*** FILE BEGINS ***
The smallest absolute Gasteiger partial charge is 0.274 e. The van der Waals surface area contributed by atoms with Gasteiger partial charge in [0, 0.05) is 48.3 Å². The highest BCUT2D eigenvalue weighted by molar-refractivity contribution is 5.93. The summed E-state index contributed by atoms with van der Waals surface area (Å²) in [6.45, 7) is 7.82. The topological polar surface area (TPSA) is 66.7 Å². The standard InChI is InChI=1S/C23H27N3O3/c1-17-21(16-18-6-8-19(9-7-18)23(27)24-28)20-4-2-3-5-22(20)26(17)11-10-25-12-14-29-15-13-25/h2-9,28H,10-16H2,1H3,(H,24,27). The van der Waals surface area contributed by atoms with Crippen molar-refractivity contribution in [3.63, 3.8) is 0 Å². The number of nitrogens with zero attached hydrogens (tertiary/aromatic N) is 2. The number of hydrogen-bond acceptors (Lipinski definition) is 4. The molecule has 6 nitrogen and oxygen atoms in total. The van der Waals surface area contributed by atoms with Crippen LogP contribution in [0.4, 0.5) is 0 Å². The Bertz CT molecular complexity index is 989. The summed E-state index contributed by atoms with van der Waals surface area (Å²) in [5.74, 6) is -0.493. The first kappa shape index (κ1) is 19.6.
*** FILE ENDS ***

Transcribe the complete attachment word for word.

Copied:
The smallest absolute Gasteiger partial charge is 0.274 e. The van der Waals surface area contributed by atoms with Gasteiger partial charge in [0, 0.05) is 48.3 Å². The highest BCUT2D eigenvalue weighted by molar-refractivity contribution is 5.93. The summed E-state index contributed by atoms with van der Waals surface area (Å²) in [6.45, 7) is 7.82. The topological polar surface area (TPSA) is 66.7 Å². The standard InChI is InChI=1S/C23H27N3O3/c1-17-21(16-18-6-8-19(9-7-18)23(27)24-28)20-4-2-3-5-22(20)26(17)11-10-25-12-14-29-15-13-25/h2-9,28H,10-16H2,1H3,(H,24,27). The van der Waals surface area contributed by atoms with Crippen molar-refractivity contribution in [3.63, 3.8) is 0 Å². The number of nitrogens with zero attached hydrogens (tertiary/aromatic N) is 2. The number of hydrogen-bond acceptors (Lipinski definition) is 4. The molecule has 6 nitrogen and oxygen atoms in total. The van der Waals surface area contributed by atoms with Crippen LogP contribution in [0.4, 0.5) is 0 Å². The Bertz CT molecular complexity index is 989. The summed E-state index contributed by atoms with van der Waals surface area (Å²) in [5.74, 6) is -0.493. The first kappa shape index (κ1) is 19.6.